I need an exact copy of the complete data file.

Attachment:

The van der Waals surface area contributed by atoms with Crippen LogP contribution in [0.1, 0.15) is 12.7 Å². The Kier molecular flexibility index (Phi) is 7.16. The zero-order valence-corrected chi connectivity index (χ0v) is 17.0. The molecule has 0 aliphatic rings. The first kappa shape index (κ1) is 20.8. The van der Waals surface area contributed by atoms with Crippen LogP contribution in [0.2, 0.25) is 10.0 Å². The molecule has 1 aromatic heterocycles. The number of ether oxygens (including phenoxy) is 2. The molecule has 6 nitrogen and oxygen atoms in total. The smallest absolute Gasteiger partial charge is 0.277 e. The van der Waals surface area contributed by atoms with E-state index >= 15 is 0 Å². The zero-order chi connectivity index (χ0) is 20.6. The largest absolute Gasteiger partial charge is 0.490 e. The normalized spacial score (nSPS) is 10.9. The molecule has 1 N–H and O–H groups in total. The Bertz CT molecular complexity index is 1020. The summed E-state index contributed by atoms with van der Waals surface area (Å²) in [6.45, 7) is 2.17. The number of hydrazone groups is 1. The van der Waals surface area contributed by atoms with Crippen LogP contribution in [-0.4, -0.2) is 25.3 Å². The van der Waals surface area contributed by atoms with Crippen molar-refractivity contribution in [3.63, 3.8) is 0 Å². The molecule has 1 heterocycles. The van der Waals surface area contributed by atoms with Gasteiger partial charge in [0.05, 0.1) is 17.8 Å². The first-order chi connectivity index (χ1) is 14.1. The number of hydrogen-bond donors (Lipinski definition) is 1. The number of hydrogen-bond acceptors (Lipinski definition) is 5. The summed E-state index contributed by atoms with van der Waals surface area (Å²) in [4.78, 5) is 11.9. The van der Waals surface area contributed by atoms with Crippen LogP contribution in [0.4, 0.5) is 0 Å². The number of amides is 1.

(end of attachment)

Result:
The van der Waals surface area contributed by atoms with Crippen LogP contribution in [0.1, 0.15) is 12.7 Å². The Kier molecular flexibility index (Phi) is 7.16. The zero-order valence-corrected chi connectivity index (χ0v) is 17.0. The molecule has 0 aliphatic rings. The first kappa shape index (κ1) is 20.8. The van der Waals surface area contributed by atoms with Crippen LogP contribution in [0.2, 0.25) is 10.0 Å². The molecule has 1 aromatic heterocycles. The number of ether oxygens (including phenoxy) is 2. The molecule has 6 nitrogen and oxygen atoms in total. The smallest absolute Gasteiger partial charge is 0.277 e. The van der Waals surface area contributed by atoms with E-state index >= 15 is 0 Å². The zero-order chi connectivity index (χ0) is 20.6. The largest absolute Gasteiger partial charge is 0.490 e. The normalized spacial score (nSPS) is 10.9. The molecule has 1 N–H and O–H groups in total. The Bertz CT molecular complexity index is 1020. The summed E-state index contributed by atoms with van der Waals surface area (Å²) in [6.45, 7) is 2.17. The number of hydrazone groups is 1. The van der Waals surface area contributed by atoms with Crippen LogP contribution in [-0.4, -0.2) is 25.3 Å². The van der Waals surface area contributed by atoms with Crippen molar-refractivity contribution in [3.63, 3.8) is 0 Å². The molecule has 1 heterocycles. The van der Waals surface area contributed by atoms with Gasteiger partial charge in [0.05, 0.1) is 17.8 Å². The first-order chi connectivity index (χ1) is 14.1. The number of hydrogen-bond donors (Lipinski definition) is 1. The number of hydrogen-bond acceptors (Lipinski definition) is 5. The summed E-state index contributed by atoms with van der Waals surface area (Å²) in [4.78, 5) is 11.9. The van der Waals surface area contributed by atoms with Crippen LogP contribution in [0.4, 0.5) is 0 Å². The number of amides is 1.